of my personal feeling. My own ex
perience was that I could do nothing
as president except when the people
were heartily with me. The minute
I ceased to have them with me,
whether it was my fault or theirs, I
ceased to have power. Under such
conditions I would prefer to leave the
presidency, unless in fair open fighting
on the stump I could bring the people
around to my way of thinking." —
Theodore Roosevelt.
AT
PROGRESSIVE MEETING
LAST SATURDAY NIGHT
F. M. Goodwin, Ole Hanson and Sev
eral County Candiuates Addressed
Good Sized Crowd in the
Opera House
About one hundred and fifty voters
turned out last Saturday evening at
the first progressive rally, or for that
matter the first rally of any kind held
this year.
Following county candidates Gill,
Gideon, Lamb and Beecher, candi
dates respectively for auditor, sheriff,
treasurer and state senator, Mr. Good
win, of Spokane, candidate for con
gress made an interesting talk on cam
paign issues. He was followed by
Ole Hanson, former member of the
legislature and author of the anti-race
track bill, which became a law and
put the race track evil on the run.
The audiences gave the speakers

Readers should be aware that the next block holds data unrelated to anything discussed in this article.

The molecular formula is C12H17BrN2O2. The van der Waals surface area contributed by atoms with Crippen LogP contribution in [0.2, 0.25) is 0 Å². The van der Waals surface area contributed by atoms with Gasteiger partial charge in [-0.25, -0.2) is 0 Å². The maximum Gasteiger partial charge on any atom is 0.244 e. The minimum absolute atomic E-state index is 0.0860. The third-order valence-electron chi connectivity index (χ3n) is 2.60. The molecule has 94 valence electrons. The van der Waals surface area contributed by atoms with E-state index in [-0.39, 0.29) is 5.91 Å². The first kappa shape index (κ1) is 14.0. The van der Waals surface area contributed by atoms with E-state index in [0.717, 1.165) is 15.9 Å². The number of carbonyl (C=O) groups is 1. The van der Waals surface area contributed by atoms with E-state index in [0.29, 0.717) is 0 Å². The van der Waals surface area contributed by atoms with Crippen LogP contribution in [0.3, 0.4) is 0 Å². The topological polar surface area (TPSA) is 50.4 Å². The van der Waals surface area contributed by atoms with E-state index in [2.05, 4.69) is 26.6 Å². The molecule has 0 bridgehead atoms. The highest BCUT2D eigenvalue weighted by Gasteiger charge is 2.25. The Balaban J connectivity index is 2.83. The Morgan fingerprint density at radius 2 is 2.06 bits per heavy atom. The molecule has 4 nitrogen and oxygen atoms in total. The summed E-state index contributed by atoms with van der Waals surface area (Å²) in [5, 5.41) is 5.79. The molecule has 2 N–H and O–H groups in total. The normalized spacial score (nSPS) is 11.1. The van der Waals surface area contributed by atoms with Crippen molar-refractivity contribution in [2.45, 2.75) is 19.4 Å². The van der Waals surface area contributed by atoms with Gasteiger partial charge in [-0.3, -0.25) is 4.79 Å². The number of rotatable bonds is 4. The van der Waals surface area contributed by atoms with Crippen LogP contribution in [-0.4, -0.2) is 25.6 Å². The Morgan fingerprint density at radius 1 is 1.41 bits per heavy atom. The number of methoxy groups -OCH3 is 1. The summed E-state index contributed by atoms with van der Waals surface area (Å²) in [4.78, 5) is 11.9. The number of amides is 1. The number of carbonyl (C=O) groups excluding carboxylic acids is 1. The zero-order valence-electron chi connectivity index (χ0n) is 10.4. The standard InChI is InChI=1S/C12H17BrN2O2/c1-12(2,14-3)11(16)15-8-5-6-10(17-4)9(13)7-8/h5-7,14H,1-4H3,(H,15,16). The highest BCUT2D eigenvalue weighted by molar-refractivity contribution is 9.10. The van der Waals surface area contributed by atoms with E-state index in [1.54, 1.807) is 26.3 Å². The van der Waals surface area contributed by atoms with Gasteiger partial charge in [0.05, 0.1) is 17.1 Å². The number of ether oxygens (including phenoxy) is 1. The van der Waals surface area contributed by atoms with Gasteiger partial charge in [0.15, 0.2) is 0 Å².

the closest attention and roundly ap
plauded whenever a point was made.
Templin & McKenzie Store Burglarized
Theives entered the furniture and
Hardware store of Templin & McKen
zie some time Friday night and made
their get away with four revolvers, two
32 Iver Johnsons and a 32-20 and 32
colts. Nothing else was taken accord
ing to Mr. McKenzie who says he has
missed nothing else. The author
ities along the line between Spokane
! and Seattle have been notified and are
! keeping a sharp lookout for the men
who will probably attempt to dispose
!of their stolen goods in towns along
, the way.
The little three year old son of Wm.
Horey received a deep gash in the
side of his head one day the first of
(the week inflicted by F. Bowdin's little
boy who is about the same age. The
two boys were playing together and in
some manner the Bowdin boy smashed
his playmate over the head with a
hatchet. Dr. Judah dressed the wound
tnd says it will not result seriously.
Paul Weigand has resigned as agent
af the Seattle Brewing & Malting Co.,
i to take effect Nov. 1. _
Six Hard, Cold Facts